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Somali capital Mogadishu rocked by huge blast

A car bomb in the Somali capital Mogadishu has killed at least five people and wounded dozens. Al Qaeda-linked al-Shabab militant group claimed responsibility for the Sunday attack. The death toll is expected to rise.

Reuters news agency cited police sources as saying the Sunday blast was caused by a car bomb.

At least five people were killed and 13 were injured as a result of the bombing near a police station along the busy Maka Almukarramah road in the Somali capital..

The blast occurred when Somali soldiers were searching cars at a nearby intersection.

Mohamed Hussein, a police official, said it could be a suicide bombing.

"So far we know civilians died and 20 others were injured. They were mostly pedestrians while others were shopping," Hussein said. "The death toll may rise. Most of the injuries are very serious." 

Al Qaeda-linked al-Shabab militant group claimed responsibility for the attack on pro-militant radio station Andalus.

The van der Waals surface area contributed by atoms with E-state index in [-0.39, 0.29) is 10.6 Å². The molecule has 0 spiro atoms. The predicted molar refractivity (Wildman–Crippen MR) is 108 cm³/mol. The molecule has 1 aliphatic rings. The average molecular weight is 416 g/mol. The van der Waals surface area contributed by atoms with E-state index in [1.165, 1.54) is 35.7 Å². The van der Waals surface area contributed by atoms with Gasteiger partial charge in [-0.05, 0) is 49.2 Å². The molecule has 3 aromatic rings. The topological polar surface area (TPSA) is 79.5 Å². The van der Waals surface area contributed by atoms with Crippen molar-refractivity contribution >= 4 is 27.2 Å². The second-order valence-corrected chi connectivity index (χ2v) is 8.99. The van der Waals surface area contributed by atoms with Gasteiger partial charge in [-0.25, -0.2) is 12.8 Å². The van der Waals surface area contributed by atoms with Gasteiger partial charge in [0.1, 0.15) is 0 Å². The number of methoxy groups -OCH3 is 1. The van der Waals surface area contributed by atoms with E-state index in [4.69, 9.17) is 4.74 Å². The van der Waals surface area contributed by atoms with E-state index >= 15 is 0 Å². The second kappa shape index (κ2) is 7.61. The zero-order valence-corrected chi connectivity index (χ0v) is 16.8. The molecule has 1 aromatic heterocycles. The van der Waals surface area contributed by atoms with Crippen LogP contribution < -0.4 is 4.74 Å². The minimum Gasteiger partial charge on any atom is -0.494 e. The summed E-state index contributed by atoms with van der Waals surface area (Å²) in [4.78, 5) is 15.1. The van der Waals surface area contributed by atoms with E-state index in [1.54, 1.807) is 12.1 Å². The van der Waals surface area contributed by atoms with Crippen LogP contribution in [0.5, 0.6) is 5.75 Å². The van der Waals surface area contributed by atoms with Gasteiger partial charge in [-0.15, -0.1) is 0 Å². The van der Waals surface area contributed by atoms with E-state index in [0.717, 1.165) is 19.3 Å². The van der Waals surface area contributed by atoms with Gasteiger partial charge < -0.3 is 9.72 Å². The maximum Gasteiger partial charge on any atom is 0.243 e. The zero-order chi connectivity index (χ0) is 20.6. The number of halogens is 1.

Relative calm had prevailed for a month in Mogadishu prior to Sunday's bombing.

- Several dead in Somalia after suicide bomber targets senior army officials

- Somalia on the brink of humanitarian crisis

Al-Shabab campaign

Al-Shabab was the deadliest Islamic extremist group in Africa last year, killing more than 4,200 people, according to the Washington-based Africa Center for Strategic Studies.

The group often attacks the high-profile areas of Mogadishu, including hotels, military checkpoints and areas near the presidential palace.

Al-Shabab vowed to step up attacks after the recently elected government launched a new military offensive against it. US President Donald Trump also approved expanded operations, including airstrikes, against al-Shabab. Last month, the US military reported that it killed eight Islamist extremists in an airstrike on a rebel command and logistics camp in the country's south.

shs/rc (Reuters, AP)

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